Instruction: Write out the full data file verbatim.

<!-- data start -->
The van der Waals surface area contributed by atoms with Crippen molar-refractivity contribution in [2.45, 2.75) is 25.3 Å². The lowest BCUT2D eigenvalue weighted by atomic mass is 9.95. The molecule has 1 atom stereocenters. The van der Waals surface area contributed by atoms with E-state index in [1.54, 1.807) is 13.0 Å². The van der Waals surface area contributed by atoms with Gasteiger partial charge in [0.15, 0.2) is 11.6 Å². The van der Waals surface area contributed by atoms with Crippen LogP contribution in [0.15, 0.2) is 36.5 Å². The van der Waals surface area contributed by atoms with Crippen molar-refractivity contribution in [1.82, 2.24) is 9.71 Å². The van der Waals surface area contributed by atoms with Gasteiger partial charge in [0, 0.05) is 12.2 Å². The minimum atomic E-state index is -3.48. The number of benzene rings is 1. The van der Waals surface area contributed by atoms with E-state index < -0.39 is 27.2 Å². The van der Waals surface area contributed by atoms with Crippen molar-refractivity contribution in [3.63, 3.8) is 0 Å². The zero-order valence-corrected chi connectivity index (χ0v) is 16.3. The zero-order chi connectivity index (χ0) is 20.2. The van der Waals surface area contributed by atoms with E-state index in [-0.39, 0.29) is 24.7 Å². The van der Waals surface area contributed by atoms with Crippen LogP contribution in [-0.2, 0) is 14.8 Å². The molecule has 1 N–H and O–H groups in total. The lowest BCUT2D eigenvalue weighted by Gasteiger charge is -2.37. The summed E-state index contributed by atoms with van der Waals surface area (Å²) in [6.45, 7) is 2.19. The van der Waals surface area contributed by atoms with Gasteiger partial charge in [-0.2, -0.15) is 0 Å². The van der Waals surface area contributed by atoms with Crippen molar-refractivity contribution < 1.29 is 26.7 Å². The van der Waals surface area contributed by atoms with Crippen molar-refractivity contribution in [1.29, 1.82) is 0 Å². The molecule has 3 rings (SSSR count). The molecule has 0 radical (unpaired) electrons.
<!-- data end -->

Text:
The van der Waals surface area contributed by atoms with Crippen molar-refractivity contribution in [2.45, 2.75) is 25.3 Å². The lowest BCUT2D eigenvalue weighted by atomic mass is 9.95. The molecule has 1 atom stereocenters. The van der Waals surface area contributed by atoms with E-state index in [1.54, 1.807) is 13.0 Å². The van der Waals surface area contributed by atoms with Gasteiger partial charge in [0.15, 0.2) is 11.6 Å². The van der Waals surface area contributed by atoms with Crippen LogP contribution in [0.15, 0.2) is 36.5 Å². The van der Waals surface area contributed by atoms with Crippen molar-refractivity contribution in [1.82, 2.24) is 9.71 Å². The van der Waals surface area contributed by atoms with Gasteiger partial charge in [0, 0.05) is 12.2 Å². The minimum atomic E-state index is -3.48. The number of benzene rings is 1. The van der Waals surface area contributed by atoms with E-state index < -0.39 is 27.2 Å². The van der Waals surface area contributed by atoms with Crippen molar-refractivity contribution in [3.63, 3.8) is 0 Å². The zero-order valence-corrected chi connectivity index (χ0v) is 16.3. The zero-order chi connectivity index (χ0) is 20.2. The van der Waals surface area contributed by atoms with E-state index in [-0.39, 0.29) is 24.7 Å². The van der Waals surface area contributed by atoms with Crippen LogP contribution in [-0.2, 0) is 14.8 Å². The molecule has 1 N–H and O–H groups in total. The lowest BCUT2D eigenvalue weighted by Gasteiger charge is -2.37. The summed E-state index contributed by atoms with van der Waals surface area (Å²) in [6.45, 7) is 2.19. The van der Waals surface area contributed by atoms with Gasteiger partial charge in [-0.2, -0.15) is 0 Å². The van der Waals surface area contributed by atoms with Crippen molar-refractivity contribution < 1.29 is 26.7 Å². The van der Waals surface area contributed by atoms with Crippen molar-refractivity contribution in [1.29, 1.82) is 0 Å². The molecule has 3 rings (SSSR count). The molecule has 0 radical (unpaired) electrons.